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by Diana Roberts
Category: Vegetables
I recently introduced my dad to spinach salad and he absolutely loved it! As he said, we only used it as a cooked vegetable, not as a salad green. Well times have changed, but the way we grow spinach and the benefits to our health are not so different than they were 60 years ago.
Spinach contains iron, calcium, vitamin A and protein, which is better protected if this vegetable is eaten raw, such as in a salad. Spinach should be grown in rich, well-drained, moist soil for the best results. When planting spinach in fertile soil, no fertilizer will be necessary. If you find that the growth is slow or light green, you may need to side-dress with nitrogen fertilizer. A garden that is worked up and ready to go in the fall can have the seeds sowed while the ground is still frozen (or even when there is a little snow still over the garden!). The seeds will germinate as soon as the ground thaws.
It is important to plant spinach early in the year as they are a cool weather crop which will bolt (start flowering) during the long, warm days of summer. When spinach bolts, you may as well get rid of the plant as it will quit leaf production and all its energy will go into seed production. Any leaves which do grow will be small and not so nice.
Itís a good idea to sow a new batch of spinach 2-3 times during early to late spring so you will have a continuous crop. You may want to sow more seeds later in the summer as well. Give the late crop 50-60 days before the first frost of fall. Normally spinach can be harvested 40-50 days after sowing. Germination of seeds will take 7-21 days depending on the conditions. Sow the seeds at a rate of 12-15 seeds per foot of row and cover them with Ĺ inch of soil. When the seedlings are an inch tall, thin them to 2-4 inches apart. You can space the plants closer if you plan on harvesting the entire plant. When growing spinach in raised beds they need only be 4-6 inches apart in all directions.
There are of course always tricks to getting seeds to germinate better and quicker. Many people find they have only so-so luck with spinach seed germination. One way to improve your odds of germination is to put cardboard over newly planted beds. You must however keep a close eye on the beds and take the cardboard off as soon as the sprouts come through the soil. Do not take the cardboard off on a sunny day or you will fry your new sprouts.
When thinning your plants late, you can harvest the whole plant to use. If you are using the whole plant, they are best cut young while they are still tender. Cut them at or just below the soil level. Spinach can be harvested as soon as the leaves look ready, or when the rosettes have 5-6 leaves each. Some people prefer to harvest when the leaves are 3 inches long and allow the smaller leaves to continue to grow. Harvest the entire crop when the seed stalks start to form because the leaves will deteriorate in quality and are much smaller in size.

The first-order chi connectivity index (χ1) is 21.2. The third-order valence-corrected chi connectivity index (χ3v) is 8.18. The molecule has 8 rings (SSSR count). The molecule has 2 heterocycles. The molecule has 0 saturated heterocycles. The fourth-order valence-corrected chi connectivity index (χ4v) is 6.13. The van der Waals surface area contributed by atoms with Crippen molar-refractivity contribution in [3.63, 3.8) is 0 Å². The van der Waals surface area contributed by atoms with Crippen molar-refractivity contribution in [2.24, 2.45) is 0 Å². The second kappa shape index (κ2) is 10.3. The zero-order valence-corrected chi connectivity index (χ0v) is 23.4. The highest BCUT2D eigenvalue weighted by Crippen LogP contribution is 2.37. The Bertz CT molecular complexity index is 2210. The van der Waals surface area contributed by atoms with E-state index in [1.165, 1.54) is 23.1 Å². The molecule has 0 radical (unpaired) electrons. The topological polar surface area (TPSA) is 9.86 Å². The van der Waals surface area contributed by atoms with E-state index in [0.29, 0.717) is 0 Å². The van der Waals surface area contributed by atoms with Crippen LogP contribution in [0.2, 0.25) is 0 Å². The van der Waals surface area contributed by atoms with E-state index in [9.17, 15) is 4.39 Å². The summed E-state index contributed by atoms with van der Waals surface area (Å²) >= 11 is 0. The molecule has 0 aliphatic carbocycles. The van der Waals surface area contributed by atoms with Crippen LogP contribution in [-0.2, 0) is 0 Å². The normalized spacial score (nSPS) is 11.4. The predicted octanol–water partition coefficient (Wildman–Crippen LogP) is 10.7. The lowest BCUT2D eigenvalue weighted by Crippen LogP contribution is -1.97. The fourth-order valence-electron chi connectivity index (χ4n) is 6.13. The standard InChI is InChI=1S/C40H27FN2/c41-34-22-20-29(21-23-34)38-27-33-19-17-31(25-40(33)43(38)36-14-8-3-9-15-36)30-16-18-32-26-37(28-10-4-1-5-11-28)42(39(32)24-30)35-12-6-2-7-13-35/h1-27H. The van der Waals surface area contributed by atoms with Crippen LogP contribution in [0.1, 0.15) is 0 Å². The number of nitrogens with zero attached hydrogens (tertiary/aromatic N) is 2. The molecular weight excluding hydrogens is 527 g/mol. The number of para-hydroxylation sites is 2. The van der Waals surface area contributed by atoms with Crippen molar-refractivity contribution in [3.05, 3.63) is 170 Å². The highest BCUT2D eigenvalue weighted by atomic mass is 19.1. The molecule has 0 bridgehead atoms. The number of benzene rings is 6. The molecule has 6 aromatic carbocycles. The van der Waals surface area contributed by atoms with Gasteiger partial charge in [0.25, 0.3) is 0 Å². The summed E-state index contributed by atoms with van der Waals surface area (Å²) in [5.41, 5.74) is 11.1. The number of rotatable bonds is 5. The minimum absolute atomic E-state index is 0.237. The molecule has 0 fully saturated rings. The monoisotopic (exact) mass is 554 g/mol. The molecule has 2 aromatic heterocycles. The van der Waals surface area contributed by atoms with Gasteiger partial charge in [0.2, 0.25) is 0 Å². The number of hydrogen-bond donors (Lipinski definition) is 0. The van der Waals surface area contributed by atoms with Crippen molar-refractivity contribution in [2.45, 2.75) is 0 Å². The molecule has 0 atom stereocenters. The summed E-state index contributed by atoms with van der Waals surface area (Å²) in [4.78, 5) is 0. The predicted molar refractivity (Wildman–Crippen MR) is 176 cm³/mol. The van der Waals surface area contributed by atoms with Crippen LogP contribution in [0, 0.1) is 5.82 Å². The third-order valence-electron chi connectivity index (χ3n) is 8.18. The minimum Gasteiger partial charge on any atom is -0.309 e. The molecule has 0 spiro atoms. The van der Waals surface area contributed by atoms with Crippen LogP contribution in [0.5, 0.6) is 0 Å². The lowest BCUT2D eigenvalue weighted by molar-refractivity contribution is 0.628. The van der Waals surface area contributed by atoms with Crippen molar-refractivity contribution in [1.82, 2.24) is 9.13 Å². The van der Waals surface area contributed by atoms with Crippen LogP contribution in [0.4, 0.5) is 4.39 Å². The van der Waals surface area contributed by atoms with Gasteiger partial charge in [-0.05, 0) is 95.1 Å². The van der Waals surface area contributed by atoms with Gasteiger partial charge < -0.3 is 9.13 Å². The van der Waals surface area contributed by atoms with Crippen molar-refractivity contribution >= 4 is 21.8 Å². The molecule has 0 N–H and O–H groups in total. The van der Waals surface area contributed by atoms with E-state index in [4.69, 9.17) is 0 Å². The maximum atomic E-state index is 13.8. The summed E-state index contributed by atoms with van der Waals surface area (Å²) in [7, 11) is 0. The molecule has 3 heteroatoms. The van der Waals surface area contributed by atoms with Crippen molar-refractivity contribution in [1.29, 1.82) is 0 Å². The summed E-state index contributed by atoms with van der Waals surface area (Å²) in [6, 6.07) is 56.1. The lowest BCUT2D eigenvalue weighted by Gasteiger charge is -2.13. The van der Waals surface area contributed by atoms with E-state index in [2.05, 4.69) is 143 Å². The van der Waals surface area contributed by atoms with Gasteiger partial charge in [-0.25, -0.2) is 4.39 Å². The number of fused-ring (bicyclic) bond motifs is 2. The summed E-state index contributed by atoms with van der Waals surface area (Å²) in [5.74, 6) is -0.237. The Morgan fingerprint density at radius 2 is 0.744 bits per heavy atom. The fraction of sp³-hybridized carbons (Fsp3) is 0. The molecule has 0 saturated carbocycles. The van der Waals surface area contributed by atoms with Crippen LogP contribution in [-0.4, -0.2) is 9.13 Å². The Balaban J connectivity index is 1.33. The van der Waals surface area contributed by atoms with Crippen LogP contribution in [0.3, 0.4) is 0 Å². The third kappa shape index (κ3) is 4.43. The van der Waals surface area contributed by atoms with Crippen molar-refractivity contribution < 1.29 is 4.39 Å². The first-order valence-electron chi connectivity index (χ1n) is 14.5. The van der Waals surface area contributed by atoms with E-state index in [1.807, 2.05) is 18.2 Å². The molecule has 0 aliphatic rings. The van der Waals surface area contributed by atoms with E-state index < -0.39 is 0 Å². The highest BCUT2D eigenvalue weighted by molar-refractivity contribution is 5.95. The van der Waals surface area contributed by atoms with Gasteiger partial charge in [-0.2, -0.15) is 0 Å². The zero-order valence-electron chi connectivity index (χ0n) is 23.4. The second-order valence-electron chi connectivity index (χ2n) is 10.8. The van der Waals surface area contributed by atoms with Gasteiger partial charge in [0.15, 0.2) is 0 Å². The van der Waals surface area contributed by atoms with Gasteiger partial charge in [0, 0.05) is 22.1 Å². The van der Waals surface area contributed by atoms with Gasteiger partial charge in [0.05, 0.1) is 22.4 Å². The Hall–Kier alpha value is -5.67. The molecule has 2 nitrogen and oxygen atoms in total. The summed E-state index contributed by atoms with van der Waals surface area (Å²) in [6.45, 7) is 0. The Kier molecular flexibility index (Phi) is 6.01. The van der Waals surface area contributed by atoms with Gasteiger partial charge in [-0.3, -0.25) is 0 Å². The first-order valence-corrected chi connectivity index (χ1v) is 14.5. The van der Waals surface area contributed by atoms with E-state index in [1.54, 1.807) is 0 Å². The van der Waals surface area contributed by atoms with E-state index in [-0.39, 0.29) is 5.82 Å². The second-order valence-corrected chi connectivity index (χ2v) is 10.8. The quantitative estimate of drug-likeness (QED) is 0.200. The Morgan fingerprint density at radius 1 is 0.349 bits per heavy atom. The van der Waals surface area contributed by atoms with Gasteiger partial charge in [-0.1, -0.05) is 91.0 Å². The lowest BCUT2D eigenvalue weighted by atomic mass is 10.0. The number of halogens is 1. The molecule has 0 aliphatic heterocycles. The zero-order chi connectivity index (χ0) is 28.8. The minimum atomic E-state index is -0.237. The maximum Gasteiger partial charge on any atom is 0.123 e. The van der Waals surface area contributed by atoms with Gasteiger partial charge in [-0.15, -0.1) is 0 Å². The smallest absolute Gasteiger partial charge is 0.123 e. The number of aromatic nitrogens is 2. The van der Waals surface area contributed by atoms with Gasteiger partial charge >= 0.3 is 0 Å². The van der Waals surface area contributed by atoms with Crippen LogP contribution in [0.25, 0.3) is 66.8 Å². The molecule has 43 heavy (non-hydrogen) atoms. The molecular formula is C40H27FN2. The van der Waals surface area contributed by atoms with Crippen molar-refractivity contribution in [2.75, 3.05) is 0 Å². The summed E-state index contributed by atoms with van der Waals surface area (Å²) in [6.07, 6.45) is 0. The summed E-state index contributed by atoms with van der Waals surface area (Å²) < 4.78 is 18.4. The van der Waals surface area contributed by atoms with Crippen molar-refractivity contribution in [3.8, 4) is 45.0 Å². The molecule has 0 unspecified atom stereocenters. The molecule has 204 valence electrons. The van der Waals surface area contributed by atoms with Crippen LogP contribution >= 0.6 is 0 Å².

We all remember the e.coli problem of last summer where at least one person died and many had serious health problems associated with eating spinach. It seems that they have tracked the problem to manure used to grow organic crops of spinach. They are allowed to use manure after only three weeks of composting, which doesnít seem to be long enough. I have always used manure that was composted for at least one year in my own gardens. To be on the safe side, manure should compost a year but farmers donít leave it that long most times because nitrogen gasses off in the air and is lost. So to be on the safe side, use manure which is at least one year composted or use your own garden compost.
If you want to try spinach salad, I have a couple of different ways I make it. The first recipe calls for spinach, fresh sliced mushrooms, sliced boiled eggs, grated mozzarella cheese and chopped onions. The dressing is made with (approximately) 2 parts sour cream or plain yogurt, 1 part olive oil, 1 part vinegar and any spices you like. (This recipe was taught to me by a chef who at one time cooked for Pierre Trudeau). The other recipe I use contains spinach, sliced mushrooms, sliced red onion and fried oysters. The dressing for this salad is made from balsamic vinegar and olive oil (to taste). Fry the oysters, mix the dressing into the salad and put on each plate, and then place the oysters around the outside of the plate and sprinkle with some fresh parmesan cheese. This may sound a little strange, but it is delicious!

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